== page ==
Category Archives: Morris Mensor

Morris Mensor


June 19, 2018

Morris Mensor was “well known as one of the enterprising businessmen” in early Jacksonville. A native of Prussia, he left home at age 19 and became a laborer in an oil factory in Hamburg, Germany. Within 6 months he was clerk and a year later foreman, supervising 1200 men. Accumulating a few thousand dollars, he returned home and gave the money to his parents to care for his younger siblings. When he sailed for America a year or so later, he could barely pay his passage, but on-board ship earned over $600 as an amateur musician—which he again sent home. In New York, he worked as a glazier and painter for a few years. Then in 1854, at age 42, he married 16-year-old Matilda Fisher. A year later, the couple came to San Francisco. With the gold rush over, they soon moved on to Jacksonville, where Morris became co-partner with his wife’s cousins in the Fisher Brothers mercantile. Within a few years he went out on his own, opening a mercantile in Phoenix. When health problems arose in 1876, he returned to Jacksonville and opened Morris Mensor’s New York Store at 170 S. Oregon in the old Brunner Building. Mensor operated his New York Store general merchandise business until his death in 1887, one of the handful of merchants to remain in Jacksonville after the railroad by-passed the town.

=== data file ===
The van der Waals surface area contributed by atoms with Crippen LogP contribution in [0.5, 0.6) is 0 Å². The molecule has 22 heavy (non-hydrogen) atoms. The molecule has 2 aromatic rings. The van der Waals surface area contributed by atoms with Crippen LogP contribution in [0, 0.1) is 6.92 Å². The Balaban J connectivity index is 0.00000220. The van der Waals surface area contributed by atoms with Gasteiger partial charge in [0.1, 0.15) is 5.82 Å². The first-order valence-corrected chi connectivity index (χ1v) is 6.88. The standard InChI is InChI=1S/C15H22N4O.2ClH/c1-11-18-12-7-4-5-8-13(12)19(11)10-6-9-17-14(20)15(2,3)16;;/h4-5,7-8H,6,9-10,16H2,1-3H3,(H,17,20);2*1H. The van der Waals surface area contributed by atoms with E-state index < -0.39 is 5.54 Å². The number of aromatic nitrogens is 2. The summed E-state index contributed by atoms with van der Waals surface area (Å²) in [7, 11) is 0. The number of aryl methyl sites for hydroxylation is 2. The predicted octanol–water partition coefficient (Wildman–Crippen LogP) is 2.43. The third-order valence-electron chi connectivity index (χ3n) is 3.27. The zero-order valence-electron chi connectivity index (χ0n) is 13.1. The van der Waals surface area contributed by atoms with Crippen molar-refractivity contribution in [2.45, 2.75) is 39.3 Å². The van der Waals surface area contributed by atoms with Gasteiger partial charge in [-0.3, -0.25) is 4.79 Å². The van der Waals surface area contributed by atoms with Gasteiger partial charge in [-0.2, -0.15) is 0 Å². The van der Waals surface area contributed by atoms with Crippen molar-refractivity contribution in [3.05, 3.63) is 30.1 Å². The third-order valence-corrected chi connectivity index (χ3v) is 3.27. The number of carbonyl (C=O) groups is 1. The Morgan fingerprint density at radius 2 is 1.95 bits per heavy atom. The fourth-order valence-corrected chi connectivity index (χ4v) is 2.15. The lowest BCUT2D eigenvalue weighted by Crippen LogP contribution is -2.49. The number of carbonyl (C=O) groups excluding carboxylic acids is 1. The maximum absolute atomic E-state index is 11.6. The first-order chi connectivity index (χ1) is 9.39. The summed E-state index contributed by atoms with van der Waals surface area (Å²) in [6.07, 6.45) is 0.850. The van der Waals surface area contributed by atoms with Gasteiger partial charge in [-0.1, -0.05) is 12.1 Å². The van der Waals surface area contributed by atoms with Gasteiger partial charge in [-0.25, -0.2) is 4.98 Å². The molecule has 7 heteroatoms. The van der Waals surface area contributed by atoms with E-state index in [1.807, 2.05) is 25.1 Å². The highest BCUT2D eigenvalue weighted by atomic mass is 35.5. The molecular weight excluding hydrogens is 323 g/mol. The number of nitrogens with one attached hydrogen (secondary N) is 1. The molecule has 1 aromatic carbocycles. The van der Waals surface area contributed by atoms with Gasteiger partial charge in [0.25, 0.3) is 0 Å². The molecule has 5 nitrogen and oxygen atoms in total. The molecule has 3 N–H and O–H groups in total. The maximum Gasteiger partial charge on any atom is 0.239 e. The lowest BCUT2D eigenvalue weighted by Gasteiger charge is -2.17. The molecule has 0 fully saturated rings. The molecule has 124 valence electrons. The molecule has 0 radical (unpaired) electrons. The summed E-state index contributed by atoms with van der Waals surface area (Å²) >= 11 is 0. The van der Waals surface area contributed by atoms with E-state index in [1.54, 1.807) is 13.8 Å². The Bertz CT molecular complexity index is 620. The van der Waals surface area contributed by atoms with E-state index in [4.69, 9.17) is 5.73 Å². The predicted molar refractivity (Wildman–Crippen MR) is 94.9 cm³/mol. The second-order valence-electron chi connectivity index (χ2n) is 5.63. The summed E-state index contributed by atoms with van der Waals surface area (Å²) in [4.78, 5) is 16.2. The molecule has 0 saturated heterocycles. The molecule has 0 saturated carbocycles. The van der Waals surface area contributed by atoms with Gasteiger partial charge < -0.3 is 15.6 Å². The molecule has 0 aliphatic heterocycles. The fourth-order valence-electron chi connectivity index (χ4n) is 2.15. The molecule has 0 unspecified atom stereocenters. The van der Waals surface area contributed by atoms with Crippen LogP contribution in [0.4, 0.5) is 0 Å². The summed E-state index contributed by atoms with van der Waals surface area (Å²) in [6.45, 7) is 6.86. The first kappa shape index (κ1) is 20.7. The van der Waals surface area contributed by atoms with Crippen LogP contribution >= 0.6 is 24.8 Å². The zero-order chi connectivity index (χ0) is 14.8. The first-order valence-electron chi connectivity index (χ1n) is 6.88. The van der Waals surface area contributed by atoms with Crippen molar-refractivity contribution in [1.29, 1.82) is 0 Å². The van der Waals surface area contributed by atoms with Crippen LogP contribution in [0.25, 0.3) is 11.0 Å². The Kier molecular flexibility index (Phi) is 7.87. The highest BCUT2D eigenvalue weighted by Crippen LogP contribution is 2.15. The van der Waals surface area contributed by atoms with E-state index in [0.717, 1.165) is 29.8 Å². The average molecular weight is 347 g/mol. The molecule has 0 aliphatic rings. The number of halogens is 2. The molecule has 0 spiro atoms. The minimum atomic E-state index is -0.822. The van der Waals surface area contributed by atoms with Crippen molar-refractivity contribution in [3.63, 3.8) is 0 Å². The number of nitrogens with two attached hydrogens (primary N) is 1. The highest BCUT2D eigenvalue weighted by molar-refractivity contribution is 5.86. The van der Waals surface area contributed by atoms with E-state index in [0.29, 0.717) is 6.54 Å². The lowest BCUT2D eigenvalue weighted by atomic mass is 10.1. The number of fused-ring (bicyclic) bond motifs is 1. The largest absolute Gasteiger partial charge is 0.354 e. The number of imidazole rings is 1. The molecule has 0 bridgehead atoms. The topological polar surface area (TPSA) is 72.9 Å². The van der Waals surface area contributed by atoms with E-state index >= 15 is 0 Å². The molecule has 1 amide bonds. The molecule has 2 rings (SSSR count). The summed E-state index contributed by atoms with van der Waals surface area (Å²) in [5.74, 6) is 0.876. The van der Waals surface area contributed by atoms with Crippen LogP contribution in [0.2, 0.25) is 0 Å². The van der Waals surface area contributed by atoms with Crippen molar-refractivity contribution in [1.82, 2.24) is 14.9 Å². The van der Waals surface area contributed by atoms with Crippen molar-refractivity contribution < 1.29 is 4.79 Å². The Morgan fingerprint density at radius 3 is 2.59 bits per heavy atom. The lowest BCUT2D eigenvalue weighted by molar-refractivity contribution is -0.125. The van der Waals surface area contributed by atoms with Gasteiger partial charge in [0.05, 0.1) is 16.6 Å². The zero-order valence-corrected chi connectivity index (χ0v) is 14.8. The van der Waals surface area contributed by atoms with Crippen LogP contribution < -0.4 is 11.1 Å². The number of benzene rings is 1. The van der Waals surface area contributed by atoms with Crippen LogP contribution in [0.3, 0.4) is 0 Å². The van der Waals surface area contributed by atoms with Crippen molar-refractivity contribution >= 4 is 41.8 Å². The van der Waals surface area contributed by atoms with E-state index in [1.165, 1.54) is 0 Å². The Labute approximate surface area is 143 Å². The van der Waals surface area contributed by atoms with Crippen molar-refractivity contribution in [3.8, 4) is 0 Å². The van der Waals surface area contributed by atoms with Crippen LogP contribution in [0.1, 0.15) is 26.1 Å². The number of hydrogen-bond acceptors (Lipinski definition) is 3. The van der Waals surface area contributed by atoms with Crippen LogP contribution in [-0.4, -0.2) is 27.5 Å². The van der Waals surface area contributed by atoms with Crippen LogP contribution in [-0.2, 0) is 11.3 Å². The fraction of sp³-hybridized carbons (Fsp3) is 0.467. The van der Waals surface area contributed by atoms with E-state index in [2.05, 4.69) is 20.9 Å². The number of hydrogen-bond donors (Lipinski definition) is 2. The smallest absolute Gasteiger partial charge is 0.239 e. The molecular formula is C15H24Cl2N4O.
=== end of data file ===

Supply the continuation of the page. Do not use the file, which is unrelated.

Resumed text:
Morris Mensor